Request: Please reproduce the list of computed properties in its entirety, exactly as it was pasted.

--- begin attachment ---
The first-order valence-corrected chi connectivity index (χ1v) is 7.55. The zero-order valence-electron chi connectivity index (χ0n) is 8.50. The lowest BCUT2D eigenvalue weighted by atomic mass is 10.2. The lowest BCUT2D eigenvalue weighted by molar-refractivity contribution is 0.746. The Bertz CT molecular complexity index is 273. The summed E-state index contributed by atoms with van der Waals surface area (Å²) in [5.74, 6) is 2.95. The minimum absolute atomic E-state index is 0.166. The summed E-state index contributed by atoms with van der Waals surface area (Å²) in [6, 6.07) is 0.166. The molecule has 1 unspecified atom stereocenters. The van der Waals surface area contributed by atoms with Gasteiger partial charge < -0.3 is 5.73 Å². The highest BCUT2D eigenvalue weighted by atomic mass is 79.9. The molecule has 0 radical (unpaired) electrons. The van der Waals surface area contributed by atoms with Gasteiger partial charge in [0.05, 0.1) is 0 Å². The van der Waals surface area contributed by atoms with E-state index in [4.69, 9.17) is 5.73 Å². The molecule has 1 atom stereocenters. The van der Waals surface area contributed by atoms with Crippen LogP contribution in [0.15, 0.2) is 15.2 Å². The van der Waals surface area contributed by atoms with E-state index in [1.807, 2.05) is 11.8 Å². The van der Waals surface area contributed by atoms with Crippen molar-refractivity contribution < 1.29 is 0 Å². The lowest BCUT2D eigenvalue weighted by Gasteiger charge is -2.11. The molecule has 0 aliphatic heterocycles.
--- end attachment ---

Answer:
The first-order valence-corrected chi connectivity index (χ1v) is 7.55. The zero-order valence-electron chi connectivity index (χ0n) is 8.50. The lowest BCUT2D eigenvalue weighted by atomic mass is 10.2. The lowest BCUT2D eigenvalue weighted by molar-refractivity contribution is 0.746. The Bertz CT molecular complexity index is 273. The summed E-state index contributed by atoms with van der Waals surface area (Å²) in [5.74, 6) is 2.95. The minimum absolute atomic E-state index is 0.166. The summed E-state index contributed by atoms with van der Waals surface area (Å²) in [6, 6.07) is 0.166. The molecule has 1 unspecified atom stereocenters. The van der Waals surface area contributed by atoms with Gasteiger partial charge < -0.3 is 5.73 Å². The highest BCUT2D eigenvalue weighted by atomic mass is 79.9. The molecule has 0 radical (unpaired) electrons. The van der Waals surface area contributed by atoms with Gasteiger partial charge in [0.05, 0.1) is 0 Å². The van der Waals surface area contributed by atoms with E-state index in [4.69, 9.17) is 5.73 Å². The molecule has 1 atom stereocenters. The van der Waals surface area contributed by atoms with Crippen LogP contribution in [0.15, 0.2) is 15.2 Å². The van der Waals surface area contributed by atoms with E-state index in [1.807, 2.05) is 11.8 Å². The van der Waals surface area contributed by atoms with Crippen molar-refractivity contribution < 1.29 is 0 Å². The lowest BCUT2D eigenvalue weighted by Gasteiger charge is -2.11. The molecule has 0 aliphatic heterocycles.